October 28, 2009

In All the World There is No Other

In All the World there is no Other
This past weekend was an emersion in Chinese language and culture. It was a homecoming, of sorts, with plenty of opportunities to speak Chinese and watch a live performance of Beijing Opera. I’m referring to the festivities celebrating the gift of 1500 Chinese films to the University of South Carolina. The new collection, supported by the Confucius Institute and the Chinese National Film archive, is now the largest resource of Chinese films in North America. It will probably take some time to catalogue and digitize, but it will be a great contribution to scholars of cinematic history when it becomes available.
My husband and I attended a get together at the home of Patricia Willer, Assistant Vice Provost for International Programs. There we met scholars and performers from the Beijing Language and Culture University and the National Academy of Theater Arts. The performers were particularly engaging and we were able to discuss a little bit about shared art forms. I am now encouraged to watch some more Chinese films and do some more Chinese reading. Now that my poetry book is finished and I have returned to writing my China books, I found some renewed inspiration for my work.
After a short dedication ceremony at the USC library, my husband, myself, and our guest returned home for a midday break. Usually once we make a 45 minute drive all the way back to Orangeburg from Columbia, there is not much cause to turn around and drive back again for another event but this night was an exception. As part of the celebration, we were invited to return for a free performance of Beijing Opera. That was too nice an opportunity to pass up so we drove all the way back into Columbia for the performance.
The evening Beijing Opera performance by the National Academy of Theater Arts was a spectacular feat of showmanship and artistry with a well-crafted, organized lecture/demonstration. Before the performance of selections from famous operas, the audience was introduced to the traditional musical instruments used in Beijing opera. These instruments included the er hu - a two- stringed bowed instrument held upright and sometimes called by its misnomer "Chinese violin." The others were two percussion instruments; the small gong and percussive clappers, the moon guitar and the suona. (The suona, which sounds somewhat like a crumhorn, is one of my favorite instruments for its vibrant exuberant sound.)
After demonstrating how these musical instruments are played, there was a brief explanation of eye and gesture movements and what they signify. The audience was also introduced to the stock characters of the Beijing opera - the female roles, the young hero, the old sage, the clowns, the warriors. There were interesting subdivisions here. For instance, the female, or Dan roles were further subdivided into warrior woman, young "flower" girl, robust cheerful woman, and old crone. Here is where being a Chinese speaker can be fun and interesting. When the scholar from the National Academy of Theater Arts was introducing the stock female characters, he described the old woman character as "old and ugly." This was transformed by the translator into English as "Well...lets just say that this character is the older woman." Nice homage to American style political correctness here - no one likes to think of their floppy skin as ugly. I suppose its all relative though. And here I was just getting ready to run off to join the opera as the "old crone" character!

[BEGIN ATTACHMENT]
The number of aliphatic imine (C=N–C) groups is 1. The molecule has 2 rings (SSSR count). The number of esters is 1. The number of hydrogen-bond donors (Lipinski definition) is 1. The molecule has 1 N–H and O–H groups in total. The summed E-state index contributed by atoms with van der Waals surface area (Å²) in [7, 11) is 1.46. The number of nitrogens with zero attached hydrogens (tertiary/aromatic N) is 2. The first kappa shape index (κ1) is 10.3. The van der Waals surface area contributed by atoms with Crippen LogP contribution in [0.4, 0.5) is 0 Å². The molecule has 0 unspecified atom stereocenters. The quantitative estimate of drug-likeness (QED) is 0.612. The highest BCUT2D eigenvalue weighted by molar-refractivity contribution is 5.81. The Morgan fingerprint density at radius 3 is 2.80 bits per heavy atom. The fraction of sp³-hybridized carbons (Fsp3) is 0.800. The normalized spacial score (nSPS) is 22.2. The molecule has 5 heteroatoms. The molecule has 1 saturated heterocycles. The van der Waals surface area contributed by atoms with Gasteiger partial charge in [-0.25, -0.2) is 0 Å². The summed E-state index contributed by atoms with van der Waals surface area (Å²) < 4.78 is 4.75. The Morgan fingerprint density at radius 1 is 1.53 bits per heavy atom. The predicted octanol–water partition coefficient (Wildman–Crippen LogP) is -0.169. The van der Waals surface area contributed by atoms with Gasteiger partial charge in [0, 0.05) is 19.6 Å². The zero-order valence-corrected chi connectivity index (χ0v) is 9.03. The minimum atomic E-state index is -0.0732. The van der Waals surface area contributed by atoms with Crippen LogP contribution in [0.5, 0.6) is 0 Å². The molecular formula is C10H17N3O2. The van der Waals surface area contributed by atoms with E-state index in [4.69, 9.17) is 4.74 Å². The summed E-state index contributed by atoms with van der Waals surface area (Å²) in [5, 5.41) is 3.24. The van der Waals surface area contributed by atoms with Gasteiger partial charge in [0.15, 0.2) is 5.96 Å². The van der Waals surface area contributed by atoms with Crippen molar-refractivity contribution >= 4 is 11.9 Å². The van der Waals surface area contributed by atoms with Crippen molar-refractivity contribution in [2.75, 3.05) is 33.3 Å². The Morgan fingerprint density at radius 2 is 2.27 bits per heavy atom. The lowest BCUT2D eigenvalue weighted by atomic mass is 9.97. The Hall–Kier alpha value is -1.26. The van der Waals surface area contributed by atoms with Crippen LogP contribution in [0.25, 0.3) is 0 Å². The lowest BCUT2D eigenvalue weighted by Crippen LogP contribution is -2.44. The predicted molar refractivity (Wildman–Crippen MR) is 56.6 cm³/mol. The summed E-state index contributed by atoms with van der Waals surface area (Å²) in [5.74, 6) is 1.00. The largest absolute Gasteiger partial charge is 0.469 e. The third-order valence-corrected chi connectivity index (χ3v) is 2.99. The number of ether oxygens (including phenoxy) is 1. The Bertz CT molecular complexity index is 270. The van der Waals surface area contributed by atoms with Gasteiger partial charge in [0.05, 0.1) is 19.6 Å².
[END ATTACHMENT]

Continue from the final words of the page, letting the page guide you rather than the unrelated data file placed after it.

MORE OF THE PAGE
The costumes worn by the actors were intensely colorful and elaborately embroidered. Bright red silks with gold trim, elaborately painted faces, bejeweled headdress decked out with long feathers - all enabled the actors to enter the stage with a big bang! And this is where Beijing Opera shines. It is an immediate and sudden transformation onto a higher plane of pure art. And from that higher plane, fundamental truths are revealed about human character in a lively and entertaining way. One feels the pathos and cruelty of war as a general delicately sheds tears into his sleeve for a mother he is prevented from visiting. The sense of suspense is palpable as two men fight each other under the cover of darkness. And a young woman in spring, herself in the flower of youth, softens the heart.
It can be difficult to take everything in at once, because the Beijing opera is concomitantly acting, visual art, dance, marshal acrobatics, poetry and song. In an effort to allow the audience to follow the action, the Chinese characters of the songs were projected onto a screen along with the English translation underneath. One had to keep watching the acrobatics, listening to the music and flitting eyes up and down to the printed words.
In earlier times, I was most attracted to the Beijing Opera for the colorful costumes and the acrobatics. This past weekend, for some reason the poetry and song moved me more. The poetry sung by the warrior character, his face painted black with swirls of white was so beautiful - full of triumphal energy. In a feat of enviable flexibility, he kicked up his heels over his head, singing out a song the last line of which stayed with me well after the performance. The English translation read "I am the one in a million." In perhaps a more literal translation of the pithy Chinese words ( shi wu shuang) he sang out "In the entire world there is no other." The line stayed with me because it reinforced the realization of a miracle in every soul being a unique creation. I am grateful to the Beijing Opera for reminding me of that. Truly, in the entire world there is nothing else quite like it.

1 comment:

Patricia Perrine, PhD, RC said...

Or perhaps it is a statement that he has attained enlightened knowledge that all is one, therefore he is all? Just a more zen interpretation....